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Finding inspiration from King Richard: An interview with Carlos Mendez
The founder of the Multicultural Tennis Association discusses how his organization finds common ground with Richard Williams.
Published Nov 18, 2021
Soon, the world will get to see the story of triumph over adversity in the form of tennis film King Richard, which will get a wide release on November 19th. King Richard depicts the struggles of Venus and Serena Williams learning the game and growing up in Compton, California while being trained by father, Richard.
Though the film is set 35 years ago, the story resonates now more than ever. Multicultural Tennis Association founder Carlos Mendez found himself particularly inspired by the story of Richard Williams and his daughters.
Mendez founded the Multicultural Tennis Association, a National Junior Tennis and Learning (NJTL) chapter in Las Vegas, to help low-income children and families in local Spanish-speaking communities develop a love and life-long passion for tennis. For the past 7 years, Mendez, along with his wife and two children, have been fulfilling the legacy of Richard Williams.
"The movie was amazing...I got a little emotional because of that connection," Mendez said.
"This movie really relates to our organization, because we identified a lack of community programs for inner-city, under-served communities when my daughter started playing tennis at the age of six. I realized that If we kept that going I was probably going to go broke. Richard Williams was an inspiration in my research coming across this plight: if el Señor Williams can do it then Señor Mendez can do it."
Since its launch, the Multicultural Tennis Association has grown tremendously. Children who once trained on cracked tennis courts now receive aid from the USTA, including after-school programming for elementary and middle schools. In 2018, it was only one of 10 NJTL chapters supported by former USTA President Katrina Adams. According to Mendez, it has been an incredible transition that has seen them grow to new heights.
"It has been a roller coaster ride. In our humble beginnings, we started going from park to park trying to find availability. It was easy to find cracked, unkempt courts," he said. "As we started in Las Vegas, the Clark County school district was our original godparents. They were the first organization to really believe in our mission. They granted us a middle school which we still operate out of today.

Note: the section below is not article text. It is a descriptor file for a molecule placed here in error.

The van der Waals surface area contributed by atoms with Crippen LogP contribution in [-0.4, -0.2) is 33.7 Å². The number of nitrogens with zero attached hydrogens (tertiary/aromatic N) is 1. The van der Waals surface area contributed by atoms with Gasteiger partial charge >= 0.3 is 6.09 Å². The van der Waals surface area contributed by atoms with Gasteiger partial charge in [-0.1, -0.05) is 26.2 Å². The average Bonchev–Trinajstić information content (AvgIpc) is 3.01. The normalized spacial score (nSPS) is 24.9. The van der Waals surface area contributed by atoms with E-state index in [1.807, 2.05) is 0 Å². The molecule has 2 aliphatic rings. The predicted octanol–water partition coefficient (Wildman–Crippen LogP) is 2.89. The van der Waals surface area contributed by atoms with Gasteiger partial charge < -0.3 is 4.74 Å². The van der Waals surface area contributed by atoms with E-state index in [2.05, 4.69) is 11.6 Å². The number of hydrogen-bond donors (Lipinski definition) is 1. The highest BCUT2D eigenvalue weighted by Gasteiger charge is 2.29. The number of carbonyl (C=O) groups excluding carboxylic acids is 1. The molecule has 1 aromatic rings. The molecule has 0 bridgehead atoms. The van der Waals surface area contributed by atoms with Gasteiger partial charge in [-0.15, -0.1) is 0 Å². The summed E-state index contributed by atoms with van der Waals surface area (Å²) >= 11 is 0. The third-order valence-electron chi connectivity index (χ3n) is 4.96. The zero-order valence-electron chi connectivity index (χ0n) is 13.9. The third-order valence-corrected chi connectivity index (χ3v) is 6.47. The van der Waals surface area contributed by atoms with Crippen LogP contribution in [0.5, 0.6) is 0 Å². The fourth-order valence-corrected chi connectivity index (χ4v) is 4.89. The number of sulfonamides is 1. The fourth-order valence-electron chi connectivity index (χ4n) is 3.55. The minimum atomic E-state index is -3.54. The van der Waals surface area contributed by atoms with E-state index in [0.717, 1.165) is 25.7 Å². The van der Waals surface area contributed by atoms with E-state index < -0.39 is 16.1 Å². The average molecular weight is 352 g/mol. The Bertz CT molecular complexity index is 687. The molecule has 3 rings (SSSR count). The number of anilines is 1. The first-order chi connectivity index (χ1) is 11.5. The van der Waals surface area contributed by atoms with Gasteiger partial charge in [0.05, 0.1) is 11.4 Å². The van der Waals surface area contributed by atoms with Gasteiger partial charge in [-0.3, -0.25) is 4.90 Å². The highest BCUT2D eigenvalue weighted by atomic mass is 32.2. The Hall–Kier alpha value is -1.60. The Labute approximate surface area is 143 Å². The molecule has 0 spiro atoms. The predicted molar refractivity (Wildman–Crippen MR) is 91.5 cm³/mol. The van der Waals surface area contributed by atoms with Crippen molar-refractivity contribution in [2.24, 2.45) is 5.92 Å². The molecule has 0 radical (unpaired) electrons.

“Most recently, the Mike Tyson foundation assisted us in carrying out our programming in Chicago. So, there are organizations like Mike’s that believe in what we do and we simply need to expand it so our reach can really grow."
Still, Mendez believes that, despite the precedent set by Richard Williams and the help given by the Multicultural Tennis Association, it is still far too difficult for low-income children to play tennis—especially in the Hispanic community.
"I think that there has been some evolution in the black community, mainly because of greats like Arthur Ashe, Serena and Venus obviously, currently Sloane Stephens. However, in my community, in the Hispanic/Latino community, we are not there yet. In colleges, in our country, annually, we probably see no more than 1000 college players who look like me. There needs to be more organizations like ours and we need more support from our own community, the Hispanic Chambers of Commerce, and the families that need to believe that this sport can actually change their child’s life.
‘We are making some progress but there is a lot more work to do."
Mendez has never wavered in his passion for growing the sport he loves in the Spanish-speaking communities he cherishes, both in Las Vegas and across the country. But it's not just about getting equipment in the hands of players or getting parents to believe in the sport: connections with past greats need to be made for the sport to truly thrive.
“More than anything we need access to programs that are year-round. Sports in general should be free, and I know that this may not rub people the right way, but I feel that there is not only an opportunity to capitalize on sport, but there is also an element of philanthropy."
"Tennis has been a very elite sport...[The Hispanic culture] has had champions in the past, Pancho Gonzalez and Rosemary Casals, but our community doesn’t know, and our kids don't have these connections. We don’t have [role models] in tennis. If athletes that are relevant now—Maria Sanchez and Marcos Giron—promote the sport, we could revolutionize and go from being 6% of college tennis players to being 21% like we are in soccer."
Just like Richard Williams believed in his daughters, Carlos Mendez believes in the children he now works with, doing extraordinary work that could change tennis.
"Often times, the trials and tribulations are set forth by certain systems that make us do extraordinary things, remarkable things," Mendez said.
Tickets for King Richard, which premieres across the country on November 19th, are on sale now.